Efficiencies at the Watercooler

My bottle was half-filled with water, but since I’d pass by the watercooler while on my way to the washroom, I decided to fill it up.

After filling my bottle to the brim, I took a few gulps and refilled the amount that I’d just gulped down. But for some reason or another, before I made my way to the washroom, I found myself asking if what I had just done was the most efficient way. I took a seat and started thinking.

The hypothesis: The fill-then-drink method is the most efficient way of achieving two things: (1) to quench my (immediate) thirst; and (2) to fill my bottle fully

I had filled the bottle up before taking a few gulps, after which I re-filled the bottle. But what if, I asked myself, I had drunk the water before I filled it up? Would that have been more efficient?

Imagine for a moment that the bottle is halfway filled. To drink the water from a halfway filled bottle would mean you’d have to tilt the bottle at least 90-degrees in order for the water to come out in any reasonable measure. To drink the water from a fully filled bottle would require a tilt of less than 90-degrees: quick and easy.

It seemed to make sense, and I was pretty certain my initial procedure was the best. The efficiency of fill-then-drink couldn’t be denied.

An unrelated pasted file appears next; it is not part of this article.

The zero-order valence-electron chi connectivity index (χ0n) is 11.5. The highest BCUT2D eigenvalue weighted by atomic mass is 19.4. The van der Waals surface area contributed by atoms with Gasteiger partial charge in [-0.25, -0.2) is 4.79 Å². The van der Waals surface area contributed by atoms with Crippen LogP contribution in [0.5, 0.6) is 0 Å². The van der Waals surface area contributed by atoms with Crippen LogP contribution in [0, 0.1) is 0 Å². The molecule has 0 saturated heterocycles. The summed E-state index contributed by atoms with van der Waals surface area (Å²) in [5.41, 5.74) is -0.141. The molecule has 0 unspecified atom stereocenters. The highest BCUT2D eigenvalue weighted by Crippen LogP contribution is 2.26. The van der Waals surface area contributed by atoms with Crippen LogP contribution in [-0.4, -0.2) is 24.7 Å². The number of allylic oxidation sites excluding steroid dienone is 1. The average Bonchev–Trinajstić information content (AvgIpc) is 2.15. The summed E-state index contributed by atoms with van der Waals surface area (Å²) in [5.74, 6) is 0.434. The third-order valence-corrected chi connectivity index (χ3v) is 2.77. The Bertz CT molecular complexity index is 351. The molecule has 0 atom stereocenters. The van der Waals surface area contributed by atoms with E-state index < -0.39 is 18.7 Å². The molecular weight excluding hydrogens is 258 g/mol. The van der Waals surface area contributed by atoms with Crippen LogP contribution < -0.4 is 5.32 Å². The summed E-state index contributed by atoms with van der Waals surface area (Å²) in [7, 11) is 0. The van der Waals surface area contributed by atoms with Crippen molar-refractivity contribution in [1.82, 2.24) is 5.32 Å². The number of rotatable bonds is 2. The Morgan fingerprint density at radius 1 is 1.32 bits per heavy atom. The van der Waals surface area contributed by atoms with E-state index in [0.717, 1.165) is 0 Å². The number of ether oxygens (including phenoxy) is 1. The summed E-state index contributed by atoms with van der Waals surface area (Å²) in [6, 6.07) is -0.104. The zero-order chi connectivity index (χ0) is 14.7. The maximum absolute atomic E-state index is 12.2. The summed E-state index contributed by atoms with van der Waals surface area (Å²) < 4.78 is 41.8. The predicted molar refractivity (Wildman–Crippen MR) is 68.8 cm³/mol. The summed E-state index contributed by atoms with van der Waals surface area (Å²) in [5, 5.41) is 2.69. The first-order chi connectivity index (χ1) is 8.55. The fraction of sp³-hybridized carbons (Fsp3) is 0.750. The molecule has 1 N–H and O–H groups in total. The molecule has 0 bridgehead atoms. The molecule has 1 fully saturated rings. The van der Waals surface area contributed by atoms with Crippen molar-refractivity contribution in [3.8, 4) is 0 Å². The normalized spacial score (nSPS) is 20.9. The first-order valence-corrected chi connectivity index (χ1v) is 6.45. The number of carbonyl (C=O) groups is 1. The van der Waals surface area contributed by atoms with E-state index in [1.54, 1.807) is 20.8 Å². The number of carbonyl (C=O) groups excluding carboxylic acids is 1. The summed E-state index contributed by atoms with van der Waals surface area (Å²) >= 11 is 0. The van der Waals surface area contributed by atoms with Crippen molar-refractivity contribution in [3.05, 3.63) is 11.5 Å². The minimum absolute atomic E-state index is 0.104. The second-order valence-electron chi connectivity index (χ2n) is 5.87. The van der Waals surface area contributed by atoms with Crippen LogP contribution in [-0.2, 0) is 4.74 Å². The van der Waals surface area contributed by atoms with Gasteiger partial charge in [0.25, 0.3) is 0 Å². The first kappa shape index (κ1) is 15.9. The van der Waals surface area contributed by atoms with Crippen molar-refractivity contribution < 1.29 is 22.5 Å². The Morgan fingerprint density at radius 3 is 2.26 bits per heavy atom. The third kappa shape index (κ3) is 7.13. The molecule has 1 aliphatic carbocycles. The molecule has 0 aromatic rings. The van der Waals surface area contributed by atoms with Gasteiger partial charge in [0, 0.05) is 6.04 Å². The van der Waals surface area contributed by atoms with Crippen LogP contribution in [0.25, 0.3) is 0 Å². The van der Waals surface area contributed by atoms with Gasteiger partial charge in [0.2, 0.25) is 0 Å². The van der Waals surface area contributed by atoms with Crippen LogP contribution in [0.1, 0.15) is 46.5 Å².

But I hadn’t yet thought about bottle-refilling, the second part of the equation. In terms of filling a bottle, their efficiencies should more or less be the same. To refill an empty bottle, water has to travel the full length of the bottle. To refill a halfway-filled bottle, water only has to travel half the length of the bottle. However, this is done twice: once before any water is drunk, and once after the water is drunk.

Whatever way you choose, water has to travel approximately the length of the bottle in total.

However, to fill a bottle twice requires an inefficient duplication of effort. You have to move into “water-refilling” position twice in the fill-then-drink method, as opposed to just once in the drink-then-fill method.

Will the efficiencies of less drinking tilt in the fill-then-drink method then not be negated by the inefficencies involved in having to fill the bottle twice? Actually, if you ask me, they’re more than negated. Refilling twice is a terrible efficiency waster.